China and New Zealand are celebrating the fifth anniversary of the signing and implementation of the free trade agreement between our two countries.
Five years on, the benefits of the China-New Zealand FTA have become more and more obvious. The destinies of our two countries are now bound together and we are enjoying mutual benefits - a real win-win result. It's fair to say that the FTA opened up a new dimension for China-New Zealand co-operation.
Over the past five years, bilateral trade has leapfrogged. In 2008 - the year the FTA was implemented - bilateral trade rose by 30 per cent despite the global financial and economic crisis, which attracted worldwide attention. That year, China became New Zealand's second-largest trading partner. From then on bilateral trade has grown at an astonishing rate: annual growth has averaged 18.6 per cent. Last year bilateral trade exceeded $14.5 billion, nearly double the figure for 2007.
Between January and August this year, bilateral trade totalled $10.9 billion, making China New Zealand's largest trading partner for the first time.
Above all, the most remarkable achievement is the huge increase in exports of NZ's high-quality agricultural products to China. In the past five years, exports of dairy and meat products to China increased by over 500 per cent and wood products by over 300 per cent. Even those who were most optimistic about China-NZ trade and economic co-operation could not have foreseen such dramatic development.
Today, NZ's dairy, beef, mutton and kiwifruit are household names in China.
The signing of the FTA was the result of deep political trust between both sides, and its successful implementation has further enhanced that trust and laid a solid political foundation for bilateral relations. During my three-year tenure as Chinese Ambassador to New Zealand, I witnessed the unprecedented close relationship between our two countries. As Chinese Premier Li Keqiang put it when he met the visiting Prime Minister John Key in April this year: "China-NZ relationship is at its best ever in history, and has set a model for mutually beneficial co-operation between developing and developed countries."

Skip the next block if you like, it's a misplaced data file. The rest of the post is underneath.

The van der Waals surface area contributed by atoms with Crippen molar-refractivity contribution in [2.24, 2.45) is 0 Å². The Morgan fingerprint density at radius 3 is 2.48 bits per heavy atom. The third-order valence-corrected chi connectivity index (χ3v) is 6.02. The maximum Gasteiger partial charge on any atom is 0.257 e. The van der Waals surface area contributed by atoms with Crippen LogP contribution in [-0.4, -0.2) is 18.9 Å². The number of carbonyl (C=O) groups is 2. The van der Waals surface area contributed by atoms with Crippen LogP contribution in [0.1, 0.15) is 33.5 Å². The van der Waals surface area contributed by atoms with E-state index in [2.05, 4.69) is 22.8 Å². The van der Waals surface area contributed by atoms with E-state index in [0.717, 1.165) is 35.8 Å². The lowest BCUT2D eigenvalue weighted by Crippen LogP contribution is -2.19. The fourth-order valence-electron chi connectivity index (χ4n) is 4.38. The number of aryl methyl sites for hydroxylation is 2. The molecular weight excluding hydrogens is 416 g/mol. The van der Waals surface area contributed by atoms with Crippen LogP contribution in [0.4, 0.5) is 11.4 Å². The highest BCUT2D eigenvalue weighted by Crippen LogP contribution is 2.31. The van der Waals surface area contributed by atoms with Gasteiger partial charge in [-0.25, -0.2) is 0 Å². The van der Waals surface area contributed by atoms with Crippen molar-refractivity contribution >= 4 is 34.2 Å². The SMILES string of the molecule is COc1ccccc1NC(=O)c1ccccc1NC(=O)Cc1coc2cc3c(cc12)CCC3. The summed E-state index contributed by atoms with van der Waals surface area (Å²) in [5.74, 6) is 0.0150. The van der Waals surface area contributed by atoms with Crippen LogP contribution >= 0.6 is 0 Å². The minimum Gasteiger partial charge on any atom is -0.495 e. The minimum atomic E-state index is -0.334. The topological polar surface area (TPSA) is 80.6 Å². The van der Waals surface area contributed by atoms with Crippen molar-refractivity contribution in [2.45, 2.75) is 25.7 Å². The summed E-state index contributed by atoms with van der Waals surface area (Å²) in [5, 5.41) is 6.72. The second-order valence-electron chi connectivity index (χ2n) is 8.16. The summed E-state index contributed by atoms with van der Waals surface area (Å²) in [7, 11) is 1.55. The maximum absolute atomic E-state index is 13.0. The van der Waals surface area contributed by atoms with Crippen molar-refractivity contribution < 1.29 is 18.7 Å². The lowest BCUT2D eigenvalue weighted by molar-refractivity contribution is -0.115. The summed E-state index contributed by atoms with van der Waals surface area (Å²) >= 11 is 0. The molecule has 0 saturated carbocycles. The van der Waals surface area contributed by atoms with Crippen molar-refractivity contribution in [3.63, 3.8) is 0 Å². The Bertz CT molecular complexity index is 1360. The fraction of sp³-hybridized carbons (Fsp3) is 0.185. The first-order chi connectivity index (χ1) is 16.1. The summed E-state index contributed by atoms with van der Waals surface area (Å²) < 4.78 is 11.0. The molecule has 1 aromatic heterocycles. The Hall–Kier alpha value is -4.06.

Led by the successful implementation of the FTA, people-to-people and cultural exchanges between our two countries have become much more frequent, significantly lifting the profile of New Zealand in China.
For 10 years in a row, China has been NZ's largest source of international students, with about 20,000 Chinese youngsters studying in NZ each year. Your beautiful Middle-earth scenery and Kiwis' hospitality attract more and more Chinese. China is now NZ's second-largest and fastest-growing source of foreign tourists. Last year, more than 200,000 Chinese tourists visited NZ. Both sides also hold film festivals and cultural performances full of variety. Close people-to-people and cultural exchanges enhance mutual understanding and friendship and create a sound social basis for the sustainable development of the bilateral relationship.
With the rising scale and level of co-operation, it's very natural to see some economic and trade problems. I do agree with Trade Minister Tim Groser that the way to evaluate bilateral relations is not by asking whether there are problems, but how the problems were resolved. It's exactly the approach we took in dealing with the NZ meat export delay and the milk powder contamination scare.
The China-NZ FTA was the first FTA China signed and implemented with a developed country. We have every reason to be proud of it, but we also have the responsibility of implementing it successfully and improving it constantly. Taking the fifth anniversary of the FTA as a new starting point, both sides should upgrade co-operation in agriculture, animal husbandry and forestry, and cultivate new growth points for co-operation such as finance, energy-saving, emission-reduction and clean energy.
We should also strengthen exchanges and co-operation on food-safety supervision and risk prevention, as well as food production, processing and storage technologies. By enhancing the level of bilateral economic and trade co-operation, we can be confident of fulfilling the task of pushing bilateral trade to $20 billion by 2015.
It is my privilege to witness the rapid development of our bilateral relationship and to play my part in this endeavour. At the conclusion of my three-year term this month, I would like to express my heartfelt thanks to the New Zealand Government and people from all walks of life for your strong support for bilateral relations and for myself. I believe that with the joint effort of both sides, the friendship and co-operation between our nations will develop on a healthy and stable course, and create more welfare for the people of both nations.